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Author Topic: Avro Avis aka The Flying Carrot  (Read 1688 times)
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RalphS
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« on: April 17, 2017, 11:35:39 AM »

I had hoped to fly this at the Indoor Scale Nats this year.  A dark, miserable winter and no Velodrome flying took the edge off my urge to complete the model and I have failed to finish it.  I bought a Silhouette Portrait craft cutter and did a redesign to take advantage of the fine accurate cutting potential.  This took time and put me yet further behind.  I decided to go with full depth spars with immaculately aligned notches in LE and TE and everything just clicked in position.  The perennial problem of neat thrust adjustment and the various solutions that appear from time to time caused a bit of thinking time but I feel that I have, at last, got a nice system that doesn't need shims behind the noseblock.  The prototype Avis (and there was only one) has challenging writing and there is not much clear evidence of the actual final form of this feature. The existing model designs and published drawings do not match the available photographs and I had to do a drawing and get it approved by the members of the Scale Tech Committee who were very accommodating - thanks Andy and Bill.

It was going together quite nicely until I found that the full depth spars would not stop the wings bowing upwards after covering.  In the end I stripped off the top covering and added an extra 1/16" square spar.  In my hurry and not wanting to do too much brutal sanding I now see that, in good lighting, there are some lumps and bumps that need removing. This means either making some new wings or stripping off the covering and re-sanding. So, unless I can get some of those pills that keep people awake and alert for a couple of days the Flying Carrot will have to wait a bit longer before taking to the air.  Anyway a few photographs to fill up the internet will take up yet more building time.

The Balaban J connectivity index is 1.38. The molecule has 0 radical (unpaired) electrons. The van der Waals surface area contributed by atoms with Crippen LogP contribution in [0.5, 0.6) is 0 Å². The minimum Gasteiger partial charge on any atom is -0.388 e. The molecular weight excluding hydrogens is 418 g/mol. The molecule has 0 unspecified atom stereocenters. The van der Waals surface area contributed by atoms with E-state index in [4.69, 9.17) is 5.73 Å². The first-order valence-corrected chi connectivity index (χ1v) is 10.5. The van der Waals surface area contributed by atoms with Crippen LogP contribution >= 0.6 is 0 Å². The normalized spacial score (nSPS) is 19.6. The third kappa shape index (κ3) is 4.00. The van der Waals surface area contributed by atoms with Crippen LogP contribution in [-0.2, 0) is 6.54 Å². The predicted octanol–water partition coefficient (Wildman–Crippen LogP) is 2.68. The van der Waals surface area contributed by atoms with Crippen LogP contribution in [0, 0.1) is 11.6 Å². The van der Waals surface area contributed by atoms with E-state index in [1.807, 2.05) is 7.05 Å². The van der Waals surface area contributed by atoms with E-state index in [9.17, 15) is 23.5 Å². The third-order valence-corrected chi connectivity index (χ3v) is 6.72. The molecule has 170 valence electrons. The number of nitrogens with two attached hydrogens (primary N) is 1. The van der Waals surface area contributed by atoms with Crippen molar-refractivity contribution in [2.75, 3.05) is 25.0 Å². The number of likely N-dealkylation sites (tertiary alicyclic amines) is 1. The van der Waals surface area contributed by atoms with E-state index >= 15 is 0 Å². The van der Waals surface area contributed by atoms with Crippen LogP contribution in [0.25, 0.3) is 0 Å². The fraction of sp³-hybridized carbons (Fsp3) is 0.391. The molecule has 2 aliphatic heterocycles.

Photos show original wing structure, fuselage and some trial fits.  I don't know why I make small complicated models.  i could have made a couple of modern coupes in the time I have spent so far on this.
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RalphS